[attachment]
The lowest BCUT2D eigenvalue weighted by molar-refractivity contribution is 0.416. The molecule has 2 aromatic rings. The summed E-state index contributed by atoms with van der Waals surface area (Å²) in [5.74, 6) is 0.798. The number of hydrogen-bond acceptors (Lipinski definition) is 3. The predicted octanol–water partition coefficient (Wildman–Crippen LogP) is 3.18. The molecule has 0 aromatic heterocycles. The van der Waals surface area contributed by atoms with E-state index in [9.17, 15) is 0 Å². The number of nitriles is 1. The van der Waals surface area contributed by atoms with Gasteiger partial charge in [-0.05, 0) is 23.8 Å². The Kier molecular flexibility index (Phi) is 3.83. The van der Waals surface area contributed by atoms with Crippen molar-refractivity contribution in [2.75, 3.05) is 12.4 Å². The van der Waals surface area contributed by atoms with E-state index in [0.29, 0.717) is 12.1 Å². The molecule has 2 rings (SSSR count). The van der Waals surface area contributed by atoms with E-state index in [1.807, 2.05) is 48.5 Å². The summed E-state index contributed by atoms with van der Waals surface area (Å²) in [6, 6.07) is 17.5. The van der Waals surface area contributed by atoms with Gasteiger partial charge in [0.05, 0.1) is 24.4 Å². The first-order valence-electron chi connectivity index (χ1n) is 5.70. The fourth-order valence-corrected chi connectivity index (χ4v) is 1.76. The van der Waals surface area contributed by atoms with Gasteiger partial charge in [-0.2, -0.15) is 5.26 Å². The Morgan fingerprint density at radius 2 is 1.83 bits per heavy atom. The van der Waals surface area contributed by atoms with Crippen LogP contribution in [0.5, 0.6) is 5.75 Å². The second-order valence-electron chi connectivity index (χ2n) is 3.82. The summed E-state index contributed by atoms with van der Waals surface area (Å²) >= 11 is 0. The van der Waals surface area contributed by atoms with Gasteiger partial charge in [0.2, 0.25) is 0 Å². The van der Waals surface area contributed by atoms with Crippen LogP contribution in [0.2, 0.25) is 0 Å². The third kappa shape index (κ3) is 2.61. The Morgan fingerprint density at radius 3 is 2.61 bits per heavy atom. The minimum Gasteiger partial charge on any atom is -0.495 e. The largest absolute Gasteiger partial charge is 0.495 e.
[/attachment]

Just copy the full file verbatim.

The lowest BCUT2D eigenvalue weighted by molar-refractivity contribution is 0.416. The molecule has 2 aromatic rings. The summed E-state index contributed by atoms with van der Waals surface area (Å²) in [5.74, 6) is 0.798. The number of hydrogen-bond acceptors (Lipinski definition) is 3. The predicted octanol–water partition coefficient (Wildman–Crippen LogP) is 3.18. The molecule has 0 aromatic heterocycles. The van der Waals surface area contributed by atoms with E-state index in [9.17, 15) is 0 Å². The number of nitriles is 1. The van der Waals surface area contributed by atoms with Gasteiger partial charge in [-0.05, 0) is 23.8 Å². The Kier molecular flexibility index (Phi) is 3.83. The van der Waals surface area contributed by atoms with Crippen molar-refractivity contribution in [2.75, 3.05) is 12.4 Å². The van der Waals surface area contributed by atoms with E-state index in [0.29, 0.717) is 12.1 Å². The molecule has 2 rings (SSSR count). The van der Waals surface area contributed by atoms with E-state index in [1.807, 2.05) is 48.5 Å². The summed E-state index contributed by atoms with van der Waals surface area (Å²) in [6, 6.07) is 17.5. The van der Waals surface area contributed by atoms with Gasteiger partial charge in [0.05, 0.1) is 24.4 Å². The first-order valence-electron chi connectivity index (χ1n) is 5.70. The fourth-order valence-corrected chi connectivity index (χ4v) is 1.76. The van der Waals surface area contributed by atoms with Gasteiger partial charge in [-0.2, -0.15) is 5.26 Å². The Morgan fingerprint density at radius 2 is 1.83 bits per heavy atom. The van der Waals surface area contributed by atoms with Crippen LogP contribution in [0.5, 0.6) is 5.75 Å². The second-order valence-electron chi connectivity index (χ2n) is 3.82. The summed E-state index contributed by atoms with van der Waals surface area (Å²) >= 11 is 0. The van der Waals surface area contributed by atoms with Gasteiger partial charge in [0.2, 0.25) is 0 Å². The van der Waals surface area contributed by atoms with Crippen LogP contribution in [0.2, 0.25) is 0 Å². The third kappa shape index (κ3) is 2.61. The Morgan fingerprint density at radius 3 is 2.61 bits per heavy atom. The minimum Gasteiger partial charge on any atom is -0.495 e. The largest absolute Gasteiger partial charge is 0.495 e.